Of presidents and statesmanship

I remember casting my ballot at the Kenya High Commission in Dar es Salaam in March, 2013. We were up bright and early to beat the queue. At around 10.00am that morning I voted for the next president of Kenya. We all know what happened next: ultimately, Uhuru Kenyatta was sworn in and we entered the fourth age in the history of independent Kenya.

It is in this digital age that the first sitting Kenyan-American president – Barack Hussein Obama – visited Kenya in his official capacity. He was received with boundless love by the people of Kenya. From the masses, there was an outpouring of affection, real and raw. From our President, there was a nuanced and finessed hospitality that did this country proud.

President Kenyatta was the consummate host. He was friendly when he needed to be. Gracious when the occasion called for it. Firm in defending the honour of the nation. Humble and courteous at all times. Eloquent. Articulate. Charismatic. And above all, supremely well-prepared.

Uhuru was prepared to meet the force of nature that is Barack Obama. With the utmost decorum, he met President Obama stride- for-stride. He welcome the so-called ‘leader of the free world’ into his little corner of the woods with just the right amount of deference, but never once appearing as if he had ceded territory. It was surreal. Our President was cutting the image of a Statesman.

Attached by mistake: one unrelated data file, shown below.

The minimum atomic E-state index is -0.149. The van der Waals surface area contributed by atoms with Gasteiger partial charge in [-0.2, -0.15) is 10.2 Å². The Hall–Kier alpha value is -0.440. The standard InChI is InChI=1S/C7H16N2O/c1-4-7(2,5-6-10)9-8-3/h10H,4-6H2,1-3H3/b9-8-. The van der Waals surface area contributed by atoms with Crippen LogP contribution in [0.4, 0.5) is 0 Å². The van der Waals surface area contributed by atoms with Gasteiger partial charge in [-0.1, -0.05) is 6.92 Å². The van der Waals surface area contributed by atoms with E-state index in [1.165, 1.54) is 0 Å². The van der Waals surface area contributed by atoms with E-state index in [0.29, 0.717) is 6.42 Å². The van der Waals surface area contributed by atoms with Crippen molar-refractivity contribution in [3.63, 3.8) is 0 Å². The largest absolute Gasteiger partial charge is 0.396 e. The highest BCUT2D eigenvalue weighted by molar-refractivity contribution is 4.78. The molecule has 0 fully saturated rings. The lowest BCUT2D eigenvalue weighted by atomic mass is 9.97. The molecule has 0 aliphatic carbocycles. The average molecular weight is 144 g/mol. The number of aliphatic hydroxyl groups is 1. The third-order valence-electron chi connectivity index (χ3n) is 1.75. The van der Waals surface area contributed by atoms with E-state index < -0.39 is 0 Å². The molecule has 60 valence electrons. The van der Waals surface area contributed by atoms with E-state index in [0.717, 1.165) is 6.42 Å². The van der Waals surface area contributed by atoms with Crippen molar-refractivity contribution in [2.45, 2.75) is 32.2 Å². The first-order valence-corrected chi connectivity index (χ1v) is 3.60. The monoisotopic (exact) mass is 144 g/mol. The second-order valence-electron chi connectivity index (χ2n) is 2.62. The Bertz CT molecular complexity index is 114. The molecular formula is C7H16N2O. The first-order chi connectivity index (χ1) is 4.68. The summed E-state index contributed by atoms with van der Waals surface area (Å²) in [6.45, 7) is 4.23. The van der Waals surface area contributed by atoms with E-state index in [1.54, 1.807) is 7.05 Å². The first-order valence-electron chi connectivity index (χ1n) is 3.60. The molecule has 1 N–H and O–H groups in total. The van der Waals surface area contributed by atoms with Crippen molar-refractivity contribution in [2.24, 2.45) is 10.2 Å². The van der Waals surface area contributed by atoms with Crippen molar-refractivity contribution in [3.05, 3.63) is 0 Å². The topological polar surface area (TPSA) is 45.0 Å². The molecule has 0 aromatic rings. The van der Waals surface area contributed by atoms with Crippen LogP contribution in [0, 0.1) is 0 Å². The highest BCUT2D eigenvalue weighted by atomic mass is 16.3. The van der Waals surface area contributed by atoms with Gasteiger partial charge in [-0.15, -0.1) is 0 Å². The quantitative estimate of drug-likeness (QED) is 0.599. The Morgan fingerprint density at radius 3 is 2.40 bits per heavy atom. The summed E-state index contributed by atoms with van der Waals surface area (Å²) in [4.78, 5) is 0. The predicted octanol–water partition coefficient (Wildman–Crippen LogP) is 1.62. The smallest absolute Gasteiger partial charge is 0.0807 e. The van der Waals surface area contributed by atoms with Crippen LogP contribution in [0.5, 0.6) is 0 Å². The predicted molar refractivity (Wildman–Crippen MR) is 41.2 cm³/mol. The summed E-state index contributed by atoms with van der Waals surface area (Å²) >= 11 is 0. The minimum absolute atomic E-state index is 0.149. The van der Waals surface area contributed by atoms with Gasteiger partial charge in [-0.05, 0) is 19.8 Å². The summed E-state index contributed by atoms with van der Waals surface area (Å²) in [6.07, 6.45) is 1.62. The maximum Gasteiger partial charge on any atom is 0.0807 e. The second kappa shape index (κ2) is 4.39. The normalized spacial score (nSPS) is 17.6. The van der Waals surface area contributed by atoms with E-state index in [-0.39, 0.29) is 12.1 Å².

He was carrying himself with the kind of stately swag that hitherto was the sole preserve of his presidential guest.

In fact, Uhuru was so well prepared, he had even taken his American accent off the shelf (presumably from his days at Amherst) and given it a quick dusting. Every so often, our President’s tongue would slip from the English pedestal where it usually enunciates like the Queen herself, and he would start to sound like a freshly-minted Yank.

Either the man had brushed up on his Americanisms or he was an unwitting victim of the Obama effect. But hey, don’t feel too bad about it Mr President, it happens to the best of us. As Kenyans, we are known for two things: running fast and picking up foreign accents with the same speed and alacrity.

As you have proven so persuasively, we don’t even have to be in a foreign country to pick up the accent.  It’s good to know that even the most polished man in the land is not immune. What that says about the self-esteem of Africans as a people, I really do not know.

End of the day, whichever way you look at it, Mr Kenyatta did us proud. His representation of the Kenyan people was flawless, and for three straight days, he woke up like that. Now obviously, he had a down-to-earth and good-natured guest – despite the huge inconvenience Obama’s presence visited upon city dwellers – but even with that with mind, the Head of State put on an exemplary performance.

Thinking back to that March morning in 2013 when I lined up to vote for the next president of this great republic, I was casting my ballot for change. As it turned out, change did come to Kenya. Love them or hate then, our two presidents have forever changed the course of history. President Obama inspires us and President Kenyatta? He continues to surprise us.